New IP Protection Trends
The II International Strategic Forum on Intellectual Property IPQuorum was held in mid-April in Kaliningrad. Its motto was 'IP code: all aspects of intellectual property for man and economy'. An ISSEK team took part, comprising Ekaterina Streltsova, Ilya Kuzminov, and Gleb Kuzmin. Our colleagues share some of their observations, and related trends.
Ekaterina Streltsova, Senior Researcher, Unit for Analysis of R&D Performance:
Most of the presentations I’ve attended at the IPQuorum reflected two key IP trends. First, it’s emergence and replication of new, unusual inventions. This trend is mainly related to development of ICT, and the growing role of data in today’s world. E.g. many technological organisations are actively developing and using various virtual models, algorithms, and data arrays which do not match database definition. Creators of such objects face serious problems with protecting their rights to them, since the existing legislation simply has no relevant provisions. As a result, the scope for commercialisation is limited. Another example is various materials created, and results obtained in the course of social studies — the customary for sociologists questionnaires, interview guides, mass surveys results, etc. All such objects are hardly suitable for presentation via conventional channels (e.g. it may not be possible to include them in a paper in full), while their value to research community can be quite high.
The second trend I’d like to highlight was quite expected, keeping in mind the abovementioned. It’s emergence of new IP protection formats. Digital platforms are increasingly used for these purposes, along with blockchain technologies. In Russia the IPChain Association is of course the flagship in this area, which was one of the IPQuorum hosts.
I’d also like to note that all innovations in the conventional IP protection system, and all additions to it, already implemented or just being pondered yet, do not make it less relevant. Almost all speakers at the IPQuorum noted the need to 'fine-tune' it to match current realities, but nobody suggested it should be completely abandoned.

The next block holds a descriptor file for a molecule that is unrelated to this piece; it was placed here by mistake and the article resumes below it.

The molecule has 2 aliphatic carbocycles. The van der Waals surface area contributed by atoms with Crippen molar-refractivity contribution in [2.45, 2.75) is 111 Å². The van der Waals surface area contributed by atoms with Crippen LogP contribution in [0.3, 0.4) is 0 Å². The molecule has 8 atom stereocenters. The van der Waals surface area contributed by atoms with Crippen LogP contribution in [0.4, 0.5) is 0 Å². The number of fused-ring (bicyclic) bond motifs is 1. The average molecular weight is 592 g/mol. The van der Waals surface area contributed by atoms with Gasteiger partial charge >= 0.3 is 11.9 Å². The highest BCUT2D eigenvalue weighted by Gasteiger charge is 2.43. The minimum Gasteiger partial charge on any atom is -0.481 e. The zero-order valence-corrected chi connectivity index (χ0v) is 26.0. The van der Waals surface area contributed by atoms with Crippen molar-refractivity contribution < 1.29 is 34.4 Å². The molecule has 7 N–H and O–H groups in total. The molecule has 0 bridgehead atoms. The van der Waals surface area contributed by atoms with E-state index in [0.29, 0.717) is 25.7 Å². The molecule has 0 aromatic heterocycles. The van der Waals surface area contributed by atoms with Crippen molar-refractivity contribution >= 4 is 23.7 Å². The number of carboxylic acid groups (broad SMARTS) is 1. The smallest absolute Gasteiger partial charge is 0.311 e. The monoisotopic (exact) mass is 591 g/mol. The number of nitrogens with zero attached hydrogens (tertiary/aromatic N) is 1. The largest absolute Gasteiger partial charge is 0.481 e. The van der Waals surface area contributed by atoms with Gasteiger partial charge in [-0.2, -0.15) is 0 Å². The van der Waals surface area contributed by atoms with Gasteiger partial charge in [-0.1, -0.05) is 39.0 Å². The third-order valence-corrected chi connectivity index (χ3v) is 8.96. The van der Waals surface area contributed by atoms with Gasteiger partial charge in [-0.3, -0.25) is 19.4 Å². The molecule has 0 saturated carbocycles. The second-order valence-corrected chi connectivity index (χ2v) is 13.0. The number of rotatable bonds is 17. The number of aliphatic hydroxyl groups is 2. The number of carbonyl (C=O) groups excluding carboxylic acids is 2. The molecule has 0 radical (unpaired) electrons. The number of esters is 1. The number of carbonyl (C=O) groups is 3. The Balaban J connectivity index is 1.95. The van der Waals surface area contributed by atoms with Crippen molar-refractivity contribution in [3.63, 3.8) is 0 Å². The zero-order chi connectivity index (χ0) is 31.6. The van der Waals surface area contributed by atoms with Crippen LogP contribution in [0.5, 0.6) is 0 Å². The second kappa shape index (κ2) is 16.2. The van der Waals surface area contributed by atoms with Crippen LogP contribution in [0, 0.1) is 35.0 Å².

Ilya Kuzminov, Head of the ISSEK Information and Analytical Systems Unit
Explosive development of artificial intelligence capable of text mining opens previously unheard-of opportunities to support IP-related business decision-making. Text data reflects opinions and consumer trends, is readily available at news sites, social networks etc., so it’s very useful for quick and inexpensive assessment of intellectual property.
Development of the internet, distributed computing, blockchain technologies and various gadgets have led to emergence of a new production and consumption culture, which has transformed the content market and created every condition required to deal with piracy. Now producers of creative content can sell it at any level of 'atomicity', and by eliminating intermediaries receive the lion’s share of the proceeds. Creative content consumers can use it by automatically making micropayments without even noticing it, simply by setting their personal budgets’ macro-parameters (e.g. a monthly limit).
Watch a video (in Russian) of Ilya Kuzminov’s presentation 'On development of intelligent systems and big data for intellectual property market', presentation slides, and a review of the session on the forum’s website.
Gleb Kuzmin, Leading Expert, Centre for Processing Social and Economic Information, made a presentation 'Strong IP protection today: new ways to protect art and technological achievements'. The expert presented a service which performs two functions particularly important to researchers: depositing in IPChain, and IP search and turnover. The service will improve communications within the research community, increase visibility of research results, and help universities’ and research institutes’ management assess demand for them.
See also (in Russian) a review of the session 'IPQuorum 2019: pre-digital age legislation and protection of present-day art and technological achievements'